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GO AHEAD: Glastonbury Town Deal update

GO AHEAD: Glastonbury Town Deal update

Image: LDRS

A dozen projects designed to regenerate Glastonbury town centre will still go ahead, despite nearly £1M being shaved off the budget.

Glastonbury was one of two Somerset towns (the other being Bridgwater) which was selected in September 2019 as one of 101 UK towns to benefit from the government’s £3.6bn towns fund.

The town deal board, led by Mendip District Council, was awarded £500,000 of “accelerator funding” for five small initiatives in October 2020, and applied for a further £24.5M to fund a dozen larger projects.

The board has now confirmed these projects will be proceeding as intended – despite the full amount of funding not being provided.

The town deal board comprises representatives from the county, district and town councils, the YMCA, the NHS, the Glastonbury Festival, the town’s chamber of commerce and Wells MP James Heappey.

The Ministry for Housing, Communities and Local Government (MHCLG) has provided the board with £23.6M on top of the accelerator funding.

This is higher than the amount given to Bridgwater (£22.6M on top of £750,000 of accelerator funding), but still £900,000 short of what the board had hoped to receive.

To make up for this shortfall, the board voted unanimously on Friday (July 30) to cut the budget of each of the 12 projects by 3.6 per cent – ensuring each project can still go ahead.

The projects being taken forward are as follows:

  1. Regeneration of the Baily’s Buildings into a zero-carbon hub for local businesses, housing the Glastonbury Environment Centre (see below) and a new visitor’s centre which celebrates the town’s industrial heritage
  2. An enterprise and innovation centre in Beckery House, which will include space for food manufacturing and digital skills training
  3. Completion of the work on The Red Brick Building C, delivering dedicated facilities for artisans, musicians and performers as well as an upgraded base for Glastonbury FM
  4. The Glastonbury Clean Energy project spearheaded by Avalon Community Energy, creating “self-financing green jobs” through solar panel installations and reinvesting profits into the community
  5. The Glastonbury Environment Centre within the Baily’s Buildings, providing a gateway to the Avalon Marshes
  6. Renovation of St Brigid’s Chapel and Field, making it easier to access the site as part of the town’s tourist trail and bringing its unique heritage to life
  7. The Food and Regenerative Farming Centre, re-purposing 23 acres of under-used pasture land and buildings to educate locals and provide locally grown food for businesses in the town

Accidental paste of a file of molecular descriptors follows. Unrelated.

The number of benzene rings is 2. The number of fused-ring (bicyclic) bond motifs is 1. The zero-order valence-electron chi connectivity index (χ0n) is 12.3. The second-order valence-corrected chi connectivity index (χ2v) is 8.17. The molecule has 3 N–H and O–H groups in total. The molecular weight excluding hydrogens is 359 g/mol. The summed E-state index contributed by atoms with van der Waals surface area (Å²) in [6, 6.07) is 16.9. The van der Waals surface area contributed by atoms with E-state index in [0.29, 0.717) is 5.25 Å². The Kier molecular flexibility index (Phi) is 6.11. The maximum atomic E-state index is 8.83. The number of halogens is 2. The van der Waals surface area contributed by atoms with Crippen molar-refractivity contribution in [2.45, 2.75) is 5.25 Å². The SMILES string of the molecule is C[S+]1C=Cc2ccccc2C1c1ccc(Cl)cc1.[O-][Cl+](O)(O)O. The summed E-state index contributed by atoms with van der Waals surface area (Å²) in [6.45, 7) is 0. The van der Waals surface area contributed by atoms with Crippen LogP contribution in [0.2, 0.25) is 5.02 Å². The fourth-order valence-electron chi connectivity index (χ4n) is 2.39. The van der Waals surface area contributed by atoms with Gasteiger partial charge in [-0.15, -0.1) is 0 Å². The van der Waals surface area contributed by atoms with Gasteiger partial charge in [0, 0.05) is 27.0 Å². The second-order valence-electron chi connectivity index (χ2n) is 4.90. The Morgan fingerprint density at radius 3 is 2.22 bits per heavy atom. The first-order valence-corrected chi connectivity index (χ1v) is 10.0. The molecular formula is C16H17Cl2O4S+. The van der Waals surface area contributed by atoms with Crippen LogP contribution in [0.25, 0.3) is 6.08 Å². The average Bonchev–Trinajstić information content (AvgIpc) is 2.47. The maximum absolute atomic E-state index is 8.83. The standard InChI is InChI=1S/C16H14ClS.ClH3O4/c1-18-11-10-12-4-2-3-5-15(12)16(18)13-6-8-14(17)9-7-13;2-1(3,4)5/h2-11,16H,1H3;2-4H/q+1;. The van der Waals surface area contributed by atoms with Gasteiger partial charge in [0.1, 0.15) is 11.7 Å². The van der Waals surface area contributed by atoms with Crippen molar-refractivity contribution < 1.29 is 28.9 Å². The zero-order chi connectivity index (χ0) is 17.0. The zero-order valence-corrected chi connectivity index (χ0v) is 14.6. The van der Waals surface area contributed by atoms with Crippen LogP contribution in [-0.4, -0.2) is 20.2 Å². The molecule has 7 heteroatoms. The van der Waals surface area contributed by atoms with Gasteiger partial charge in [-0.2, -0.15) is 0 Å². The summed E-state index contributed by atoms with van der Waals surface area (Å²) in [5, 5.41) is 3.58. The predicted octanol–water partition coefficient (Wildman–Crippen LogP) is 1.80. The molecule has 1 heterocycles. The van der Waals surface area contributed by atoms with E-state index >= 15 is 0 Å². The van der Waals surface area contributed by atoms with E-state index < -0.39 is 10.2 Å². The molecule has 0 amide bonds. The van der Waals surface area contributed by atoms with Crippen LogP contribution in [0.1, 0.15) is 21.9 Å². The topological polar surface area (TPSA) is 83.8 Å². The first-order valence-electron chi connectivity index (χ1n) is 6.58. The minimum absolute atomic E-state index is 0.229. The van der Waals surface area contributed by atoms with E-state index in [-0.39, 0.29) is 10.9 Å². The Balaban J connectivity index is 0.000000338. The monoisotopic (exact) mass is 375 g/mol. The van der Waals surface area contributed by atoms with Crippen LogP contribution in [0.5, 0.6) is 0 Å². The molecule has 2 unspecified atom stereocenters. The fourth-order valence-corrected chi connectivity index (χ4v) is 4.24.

8. New park and ride service to reduce town centre traffic, making it easier for visitors to the area and boosting the night-time economy
  9. Phosphate mitigation and providing traveller sites, including improvements to the town’s sewage treatment facility managed by Wessex Water and securing a new local site for the traveller community
  10. Regeneration of St Dunstan’s House as a town hub, providing a base for community groups to host a range of activities in a covid-secure space
  11. Renovating the entrance to Glastonbury Abbey through a new open piazza space, upgrading the existing shop and ticket offices and demolishing the “inadequate”
  12. Improvements to the Tor Leisure Centre site, relocating Glastonbury FC, providing a new clubhouse and an all-weather pitch that can also support field hockey, tennis and netball, along with a new bowling green

Glastonbury mayor Jon Cousins said: “There are elements within the town investment plan (TIP) that benefit different parts of our community and, with regeneration and sustainability at the very heart of the plan, it is only right that all of our ambitions for the town are realised, albeit with nominal budget cuts.

“With a collaborative approach, I’m sure we can find ways to consolidate some costs and requirements to ensure that Glastonbury still gains maximum benefits from the funding.”

The board and council will now submit additional information to the MHCLG by the end of August, with business cases for each project needing to be submitted by June 28, 2022.

Board chairman Robert Richards said: “There has been a huge amount of work going on behind the scenes with the project leaders, delivery team and my fellow town deal board members.

“I would like to extend my thanks to them all as we now take another step closer to bringing in the £23.6M towns fund investment in Glastonbury – the highest award in the south west and one of the highest per capita in the UK.

“This project will provide tangible opportunities for local businesses, improved resources for the local community, and a real legacy for the town that will benefit Glastonbury and its residents long into the future.”

District council leader Ros Wyke added: “I’m delighted to hear of the good progress made by the Glastonbury town deal board and the vital decisions they are making at their regular meetings.

“The support of the board is absolutely essential to the success of the TIP that was received so positively by the government. Their oversight and guidance, together with the expertise of our officers and consultants, will ensure successful projects form the core of the renewal and regrowth of the town.

“Glastonbury is a major visitor destination as well as a very special place to live and work. The 12 projects in development will bring together infrastructure and services to enable greater prosperity. They are exactly what the people of this unique town deserve.”

 

Words: Daniel Mumby, Local Democracy Reporter


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